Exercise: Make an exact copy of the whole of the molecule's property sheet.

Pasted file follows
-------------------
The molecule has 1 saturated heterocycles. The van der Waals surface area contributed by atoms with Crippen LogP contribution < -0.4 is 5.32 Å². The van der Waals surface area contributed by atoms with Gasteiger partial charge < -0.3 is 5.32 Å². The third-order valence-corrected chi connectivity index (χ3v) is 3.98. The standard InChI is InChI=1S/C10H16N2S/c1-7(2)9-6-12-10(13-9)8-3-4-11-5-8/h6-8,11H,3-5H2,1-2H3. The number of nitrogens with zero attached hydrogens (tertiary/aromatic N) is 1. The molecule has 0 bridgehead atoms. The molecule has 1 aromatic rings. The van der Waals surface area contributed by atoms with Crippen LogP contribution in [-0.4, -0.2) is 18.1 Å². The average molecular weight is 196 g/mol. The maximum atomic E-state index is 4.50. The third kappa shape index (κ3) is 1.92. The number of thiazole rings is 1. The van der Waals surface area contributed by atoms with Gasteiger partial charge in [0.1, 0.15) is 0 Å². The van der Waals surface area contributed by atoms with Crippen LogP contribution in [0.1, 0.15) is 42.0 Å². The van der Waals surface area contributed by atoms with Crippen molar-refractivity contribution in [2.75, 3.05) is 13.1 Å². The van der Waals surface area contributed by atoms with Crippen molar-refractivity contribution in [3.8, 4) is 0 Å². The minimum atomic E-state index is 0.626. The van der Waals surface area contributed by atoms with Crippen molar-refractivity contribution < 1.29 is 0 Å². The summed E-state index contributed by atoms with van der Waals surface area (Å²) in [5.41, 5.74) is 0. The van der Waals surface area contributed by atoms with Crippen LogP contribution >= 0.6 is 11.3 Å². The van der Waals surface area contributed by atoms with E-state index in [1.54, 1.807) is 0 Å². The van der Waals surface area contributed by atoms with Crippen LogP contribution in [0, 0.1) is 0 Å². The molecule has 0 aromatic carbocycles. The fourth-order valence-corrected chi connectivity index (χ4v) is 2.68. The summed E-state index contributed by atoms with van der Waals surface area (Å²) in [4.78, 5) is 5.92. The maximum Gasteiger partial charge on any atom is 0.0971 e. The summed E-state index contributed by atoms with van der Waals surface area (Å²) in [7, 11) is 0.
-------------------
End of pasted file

The molecule has 1 saturated heterocycles. The van der Waals surface area contributed by atoms with Crippen LogP contribution < -0.4 is 5.32 Å². The van der Waals surface area contributed by atoms with Gasteiger partial charge < -0.3 is 5.32 Å². The third-order valence-corrected chi connectivity index (χ3v) is 3.98. The standard InChI is InChI=1S/C10H16N2S/c1-7(2)9-6-12-10(13-9)8-3-4-11-5-8/h6-8,11H,3-5H2,1-2H3. The number of nitrogens with zero attached hydrogens (tertiary/aromatic N) is 1. The molecule has 0 bridgehead atoms. The molecule has 1 aromatic rings. The van der Waals surface area contributed by atoms with Crippen LogP contribution in [-0.4, -0.2) is 18.1 Å². The average molecular weight is 196 g/mol. The maximum atomic E-state index is 4.50. The third kappa shape index (κ3) is 1.92. The number of thiazole rings is 1. The van der Waals surface area contributed by atoms with Gasteiger partial charge in [0.1, 0.15) is 0 Å². The van der Waals surface area contributed by atoms with Crippen LogP contribution in [0.1, 0.15) is 42.0 Å². The van der Waals surface area contributed by atoms with Crippen molar-refractivity contribution in [2.75, 3.05) is 13.1 Å². The van der Waals surface area contributed by atoms with Crippen molar-refractivity contribution in [3.8, 4) is 0 Å². The minimum atomic E-state index is 0.626. The van der Waals surface area contributed by atoms with Crippen molar-refractivity contribution < 1.29 is 0 Å². The summed E-state index contributed by atoms with van der Waals surface area (Å²) in [5.41, 5.74) is 0. The van der Waals surface area contributed by atoms with Crippen LogP contribution >= 0.6 is 11.3 Å². The van der Waals surface area contributed by atoms with E-state index in [1.54, 1.807) is 0 Å². The van der Waals surface area contributed by atoms with Crippen LogP contribution in [0, 0.1) is 0 Å². The molecule has 0 aromatic carbocycles. The fourth-order valence-corrected chi connectivity index (χ4v) is 2.68. The summed E-state index contributed by atoms with van der Waals surface area (Å²) in [4.78, 5) is 5.92. The maximum Gasteiger partial charge on any atom is 0.0971 e. The summed E-state index contributed by atoms with van der Waals surface area (Å²) in [7, 11) is 0.